Dynasty Grenades: Darren Waller

Shane Manila

When thinking about handling a grenade one, thought comes immediately to mind: get rid of it before it goes off.

The concept of this article, and this series, is simple, but I am a simple man and I have simple thoughts. Who are the players you need to move on from prior to their dynasty value imploding? These are players you should trade away before their value goes boom.

I should note, this is strictly a value proposition, not a production one. The players I will advocate trading away could have multiple years of production left in their fantasy careers, but that doesn’t mean their trade value will remain at their current levels, let alone ever increase.

So far I’ve given you a couple of wide receivers and a running back whose pins have been pulled and you need to toss away. Today we’ll look at a tight end who broke out – out of nowhere in 2019 – but who I believe has seen the apex of his value.

Darren Waller, TE LVR

After battling alcohol and drugs for the entirety of his NFL career and most of his life, Waller exploded on the scene during the 2019 season.

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Statistics from Pro Football Reference.

At a position where low-end production can lead to TE1 numbers, Waller provided both a high ceiling and floor last year. He scored at least 12.3 fantasy points in ten of 16 games, and in five of those games gave you at least 19.7 fantasy points. In his other six games, he never scored fewer than 7.0 fantasy points. So as I said, high floor and high ceiling.

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After spending his first three seasons in Baltimore and never besting a 21% snap share during any of those seasons, Waller played on 91% of the Raiders offensive snaps last year.

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Statistics from Pro Football Reference.

He put up 1,145 receiving yards on 90 receptions, both the second most for tight ends last year, and finished as the TE5. Waller proved to be consistent, durable and a great buy for any owners prescient enough to draft him last year at his TE19.6 price.

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The Hunter Renfrow conundrum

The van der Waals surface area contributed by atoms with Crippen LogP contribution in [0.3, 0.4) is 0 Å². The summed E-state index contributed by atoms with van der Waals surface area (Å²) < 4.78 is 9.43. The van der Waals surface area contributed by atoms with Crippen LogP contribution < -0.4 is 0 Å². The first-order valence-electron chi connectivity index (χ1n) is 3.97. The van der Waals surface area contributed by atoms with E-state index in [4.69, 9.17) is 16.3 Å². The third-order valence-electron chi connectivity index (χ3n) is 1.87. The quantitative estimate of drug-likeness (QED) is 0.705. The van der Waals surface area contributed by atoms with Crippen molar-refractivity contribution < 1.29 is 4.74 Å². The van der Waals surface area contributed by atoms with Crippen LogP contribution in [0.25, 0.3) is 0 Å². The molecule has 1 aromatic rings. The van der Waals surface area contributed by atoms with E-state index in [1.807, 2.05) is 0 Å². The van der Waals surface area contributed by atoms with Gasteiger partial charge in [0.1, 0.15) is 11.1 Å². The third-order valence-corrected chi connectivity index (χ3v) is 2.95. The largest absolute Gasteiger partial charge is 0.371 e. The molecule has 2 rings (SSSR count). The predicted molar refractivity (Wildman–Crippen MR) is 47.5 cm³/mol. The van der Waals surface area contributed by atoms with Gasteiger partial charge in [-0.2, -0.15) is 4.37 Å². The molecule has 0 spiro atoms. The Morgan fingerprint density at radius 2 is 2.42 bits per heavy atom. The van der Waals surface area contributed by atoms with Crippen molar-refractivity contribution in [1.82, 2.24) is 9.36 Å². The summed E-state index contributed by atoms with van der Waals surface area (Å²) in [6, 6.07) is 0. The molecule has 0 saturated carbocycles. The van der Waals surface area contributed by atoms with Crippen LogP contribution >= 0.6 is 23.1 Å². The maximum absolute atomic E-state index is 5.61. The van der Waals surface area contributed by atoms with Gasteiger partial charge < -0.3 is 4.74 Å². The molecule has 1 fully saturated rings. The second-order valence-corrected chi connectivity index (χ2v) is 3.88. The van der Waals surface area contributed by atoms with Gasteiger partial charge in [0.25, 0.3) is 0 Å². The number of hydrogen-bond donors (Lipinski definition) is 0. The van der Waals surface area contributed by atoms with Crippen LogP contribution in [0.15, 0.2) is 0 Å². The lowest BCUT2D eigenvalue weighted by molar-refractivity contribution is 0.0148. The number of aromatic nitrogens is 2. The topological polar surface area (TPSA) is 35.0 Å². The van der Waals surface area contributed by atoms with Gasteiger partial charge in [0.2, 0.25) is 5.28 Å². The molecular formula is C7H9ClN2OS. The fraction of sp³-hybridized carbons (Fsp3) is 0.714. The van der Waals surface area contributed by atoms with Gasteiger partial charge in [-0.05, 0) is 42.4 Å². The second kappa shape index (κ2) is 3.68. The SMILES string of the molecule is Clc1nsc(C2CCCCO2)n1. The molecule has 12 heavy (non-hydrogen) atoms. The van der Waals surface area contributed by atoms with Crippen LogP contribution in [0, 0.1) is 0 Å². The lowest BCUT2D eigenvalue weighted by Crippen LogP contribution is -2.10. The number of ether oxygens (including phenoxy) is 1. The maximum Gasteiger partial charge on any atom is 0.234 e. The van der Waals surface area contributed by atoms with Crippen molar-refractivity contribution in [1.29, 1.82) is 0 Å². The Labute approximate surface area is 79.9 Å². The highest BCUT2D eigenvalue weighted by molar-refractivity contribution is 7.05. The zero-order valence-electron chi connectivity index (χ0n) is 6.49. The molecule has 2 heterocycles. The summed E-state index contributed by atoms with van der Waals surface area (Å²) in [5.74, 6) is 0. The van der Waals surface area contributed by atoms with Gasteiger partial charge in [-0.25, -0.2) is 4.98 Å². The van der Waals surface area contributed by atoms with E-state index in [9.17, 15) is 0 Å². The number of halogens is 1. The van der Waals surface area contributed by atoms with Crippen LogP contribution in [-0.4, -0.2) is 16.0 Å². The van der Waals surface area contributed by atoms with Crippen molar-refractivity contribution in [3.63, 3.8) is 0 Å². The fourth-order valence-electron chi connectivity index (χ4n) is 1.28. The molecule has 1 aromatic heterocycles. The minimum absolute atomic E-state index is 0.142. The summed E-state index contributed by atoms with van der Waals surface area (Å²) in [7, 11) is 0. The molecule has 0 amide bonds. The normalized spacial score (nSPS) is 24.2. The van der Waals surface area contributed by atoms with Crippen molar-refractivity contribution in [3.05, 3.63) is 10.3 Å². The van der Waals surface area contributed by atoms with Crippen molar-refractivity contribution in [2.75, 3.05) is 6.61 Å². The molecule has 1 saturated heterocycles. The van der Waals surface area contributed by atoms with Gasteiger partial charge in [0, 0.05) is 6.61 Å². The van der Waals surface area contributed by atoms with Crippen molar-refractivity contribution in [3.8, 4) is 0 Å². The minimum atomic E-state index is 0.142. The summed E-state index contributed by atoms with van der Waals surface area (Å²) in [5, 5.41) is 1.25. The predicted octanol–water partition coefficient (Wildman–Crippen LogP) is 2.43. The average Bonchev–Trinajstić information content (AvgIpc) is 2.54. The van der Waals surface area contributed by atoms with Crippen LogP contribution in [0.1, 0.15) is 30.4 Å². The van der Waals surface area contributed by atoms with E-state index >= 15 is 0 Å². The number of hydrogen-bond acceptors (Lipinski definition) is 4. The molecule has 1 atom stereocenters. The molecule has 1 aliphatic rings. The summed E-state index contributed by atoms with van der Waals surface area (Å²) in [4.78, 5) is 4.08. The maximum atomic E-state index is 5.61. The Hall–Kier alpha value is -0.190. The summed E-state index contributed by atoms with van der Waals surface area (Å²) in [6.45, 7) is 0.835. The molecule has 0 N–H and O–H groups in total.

So why do I want to rain on the parade and why am I advocating that you get Waller off your rosters? Hunter. Renfrow. Starting in week eight through to week 13, when his season ended due to a broken rib and punctured lung, Renfrow supplanted Waller as Derek Carr’s go-to receiving option.

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Using the DLF Players Split app, we can see that Waller saw his fantasy scoring decrease by roughly 48% during those six weeks, while his targets decreased by 2.49 targets per game. Over a full season, that would be enough to drop Waller to the TE12, as opposed to the TE5 finish he produced or the overall TE1 he would have been without those six weeks of Renfrow induced reduced fantasy scoring.

Yes, six games is a small sample size, but when the NFL season itself is only 16 games we’re usually going to be dealing with small sample sizes when trying to parse what the data is telling us.

More Competition for Targets

I have concerns when a fifth-round slot receiver can so strongly impact Waller’s production. My concerns are heightened by the additions to the offense the Raiders made via the NFL draft. Henry Ruggs probably shouldn’t have been the first wide receiver off the board in April’s draft but that doesn’t change the fact that he’s a burner who was an absolute YAC monster during his time at Alabama.

Ruggs crushed the combine and his college production was only depressed due to playing with fellow 2020 first-rounder Jerry Jeudy, and future NFLers Jaylen Waddle, and Devonta Smith.

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If adding Ruggs to the mix wasn’t enough to concern you, the Raiders further bolstered the receiving corp drafting Bryan Edwards in the third round. He dominated his entire time in college and even broke out at the tender age of 17.6. Edwards only fell to the third round due to a broken foot that kept him from competing at the NFL combine. He can play as equally well from the slot as the outside could crush Waller’s value if he does run routes from the slot.

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For good measure, the Raiders also added Lynn Bowden one pick prior to Edwards and immediately announced that he would play running back. If you’re unfamiliar with Bowden Jr, he lined up as a wide receiver, running back, and quarterback during his time as a Kentucky Wildcat and hauled in 114 receptions in three college seasons.

There’s also been chatter from GM Mike Mayock and head coach Jon Gruden that the Raiders need to include Josh Jacobs more in the passing attack this year than last when he saw a measly 27 targets. If they don’t get Jacobs more work in the passing game, it could be because they signed Devontae Booker, who averaged 26.5 receptions a year over the past four seasons. Or it could be because they decide to further feature Jalen Richard, who was re-signed to a two-year, $7 million contract over the off-season.

The Raiders made it their mission to upgrade their passing attack and they’ve added receiving options to both the wide receiver and running back positions.

If Waller sees a decrease in his targets, his fantasy production will surely suffer. He ranked 11th last year in fantasy points per target at the tight end position, per Fantasydata.com. Last year’s TE5 finish was built off of being targeted the 117 times, which was 46 times more than the next closest Raider, and the third most in the league for tight ends. Targets are finite, and I have a hard time seeing how Waller approaches even 100 targets in 2020 and beyond.

Sell now before Waller’s value sees a precipitous drop.

shane manila